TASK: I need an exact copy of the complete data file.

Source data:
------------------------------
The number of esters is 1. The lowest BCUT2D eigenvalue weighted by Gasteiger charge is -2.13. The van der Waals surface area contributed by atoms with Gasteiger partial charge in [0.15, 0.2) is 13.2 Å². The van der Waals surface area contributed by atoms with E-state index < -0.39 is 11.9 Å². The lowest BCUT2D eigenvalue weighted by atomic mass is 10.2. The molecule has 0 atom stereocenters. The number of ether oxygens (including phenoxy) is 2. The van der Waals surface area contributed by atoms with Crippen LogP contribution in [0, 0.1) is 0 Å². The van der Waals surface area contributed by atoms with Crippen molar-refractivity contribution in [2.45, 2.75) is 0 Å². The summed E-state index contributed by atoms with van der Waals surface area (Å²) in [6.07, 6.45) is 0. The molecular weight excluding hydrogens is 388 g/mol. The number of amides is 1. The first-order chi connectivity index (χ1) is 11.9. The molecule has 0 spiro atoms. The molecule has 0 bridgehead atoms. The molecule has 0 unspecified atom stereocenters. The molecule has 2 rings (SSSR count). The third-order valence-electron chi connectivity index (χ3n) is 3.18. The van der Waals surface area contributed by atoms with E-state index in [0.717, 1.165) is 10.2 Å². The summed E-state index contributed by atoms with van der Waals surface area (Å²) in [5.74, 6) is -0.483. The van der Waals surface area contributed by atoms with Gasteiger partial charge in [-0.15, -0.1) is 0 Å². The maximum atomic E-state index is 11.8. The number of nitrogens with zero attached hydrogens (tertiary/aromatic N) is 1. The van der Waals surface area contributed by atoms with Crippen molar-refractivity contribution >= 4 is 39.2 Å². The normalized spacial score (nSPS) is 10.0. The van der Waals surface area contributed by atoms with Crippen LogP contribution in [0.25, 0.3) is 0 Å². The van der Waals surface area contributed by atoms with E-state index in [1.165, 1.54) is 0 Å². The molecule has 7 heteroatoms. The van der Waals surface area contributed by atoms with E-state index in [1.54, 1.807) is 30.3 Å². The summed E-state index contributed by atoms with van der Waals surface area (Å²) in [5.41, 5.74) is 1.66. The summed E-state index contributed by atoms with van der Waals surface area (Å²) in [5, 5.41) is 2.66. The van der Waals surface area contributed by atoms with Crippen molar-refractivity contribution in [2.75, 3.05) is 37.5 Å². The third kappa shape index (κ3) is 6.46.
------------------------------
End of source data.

The number of esters is 1. The lowest BCUT2D eigenvalue weighted by Gasteiger charge is -2.13. The van der Waals surface area contributed by atoms with Gasteiger partial charge in [0.15, 0.2) is 13.2 Å². The van der Waals surface area contributed by atoms with E-state index < -0.39 is 11.9 Å². The lowest BCUT2D eigenvalue weighted by atomic mass is 10.2. The molecule has 0 atom stereocenters. The number of ether oxygens (including phenoxy) is 2. The van der Waals surface area contributed by atoms with Crippen LogP contribution in [0, 0.1) is 0 Å². The van der Waals surface area contributed by atoms with Crippen molar-refractivity contribution in [2.45, 2.75) is 0 Å². The summed E-state index contributed by atoms with van der Waals surface area (Å²) in [6.07, 6.45) is 0. The molecular weight excluding hydrogens is 388 g/mol. The number of amides is 1. The first-order chi connectivity index (χ1) is 11.9. The molecule has 0 spiro atoms. The molecule has 0 bridgehead atoms. The molecule has 0 unspecified atom stereocenters. The molecule has 2 rings (SSSR count). The third-order valence-electron chi connectivity index (χ3n) is 3.18. The van der Waals surface area contributed by atoms with E-state index in [0.717, 1.165) is 10.2 Å². The summed E-state index contributed by atoms with van der Waals surface area (Å²) in [5.74, 6) is -0.483. The van der Waals surface area contributed by atoms with Gasteiger partial charge in [-0.15, -0.1) is 0 Å². The maximum atomic E-state index is 11.8. The number of nitrogens with zero attached hydrogens (tertiary/aromatic N) is 1. The van der Waals surface area contributed by atoms with Crippen molar-refractivity contribution >= 4 is 39.2 Å². The normalized spacial score (nSPS) is 10.0. The van der Waals surface area contributed by atoms with Crippen LogP contribution in [0.25, 0.3) is 0 Å². The van der Waals surface area contributed by atoms with E-state index in [1.165, 1.54) is 0 Å². The molecule has 7 heteroatoms. The van der Waals surface area contributed by atoms with E-state index in [1.54, 1.807) is 30.3 Å². The summed E-state index contributed by atoms with van der Waals surface area (Å²) in [5.41, 5.74) is 1.66. The summed E-state index contributed by atoms with van der Waals surface area (Å²) in [5, 5.41) is 2.66. The van der Waals surface area contributed by atoms with Crippen molar-refractivity contribution in [2.75, 3.05) is 37.5 Å². The third kappa shape index (κ3) is 6.46.